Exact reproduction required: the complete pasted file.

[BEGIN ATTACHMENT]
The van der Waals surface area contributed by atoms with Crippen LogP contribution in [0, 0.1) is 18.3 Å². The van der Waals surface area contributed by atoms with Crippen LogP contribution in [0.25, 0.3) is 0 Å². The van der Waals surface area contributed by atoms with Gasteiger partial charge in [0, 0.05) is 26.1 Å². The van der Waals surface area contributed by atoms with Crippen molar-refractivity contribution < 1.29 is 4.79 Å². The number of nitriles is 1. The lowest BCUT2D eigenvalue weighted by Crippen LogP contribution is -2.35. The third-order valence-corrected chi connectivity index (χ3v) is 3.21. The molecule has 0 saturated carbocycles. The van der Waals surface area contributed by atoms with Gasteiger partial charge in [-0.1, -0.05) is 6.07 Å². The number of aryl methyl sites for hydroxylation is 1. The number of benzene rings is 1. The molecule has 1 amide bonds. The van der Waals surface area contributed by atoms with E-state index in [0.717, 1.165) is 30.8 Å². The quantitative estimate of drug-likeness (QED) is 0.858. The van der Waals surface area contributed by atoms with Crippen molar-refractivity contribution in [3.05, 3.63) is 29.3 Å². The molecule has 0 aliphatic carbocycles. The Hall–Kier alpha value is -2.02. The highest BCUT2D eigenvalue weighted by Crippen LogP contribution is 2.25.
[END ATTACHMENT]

The van der Waals surface area contributed by atoms with Crippen LogP contribution in [0, 0.1) is 18.3 Å². The van der Waals surface area contributed by atoms with Crippen LogP contribution in [0.25, 0.3) is 0 Å². The van der Waals surface area contributed by atoms with Gasteiger partial charge in [0, 0.05) is 26.1 Å². The van der Waals surface area contributed by atoms with Crippen molar-refractivity contribution < 1.29 is 4.79 Å². The number of nitriles is 1. The lowest BCUT2D eigenvalue weighted by Crippen LogP contribution is -2.35. The third-order valence-corrected chi connectivity index (χ3v) is 3.21. The molecule has 0 saturated carbocycles. The van der Waals surface area contributed by atoms with Gasteiger partial charge in [-0.1, -0.05) is 6.07 Å². The number of aryl methyl sites for hydroxylation is 1. The number of benzene rings is 1. The molecule has 1 amide bonds. The van der Waals surface area contributed by atoms with E-state index in [0.717, 1.165) is 30.8 Å². The quantitative estimate of drug-likeness (QED) is 0.858. The van der Waals surface area contributed by atoms with Crippen molar-refractivity contribution in [3.05, 3.63) is 29.3 Å². The molecule has 0 aliphatic carbocycles. The Hall–Kier alpha value is -2.02. The highest BCUT2D eigenvalue weighted by Crippen LogP contribution is 2.25.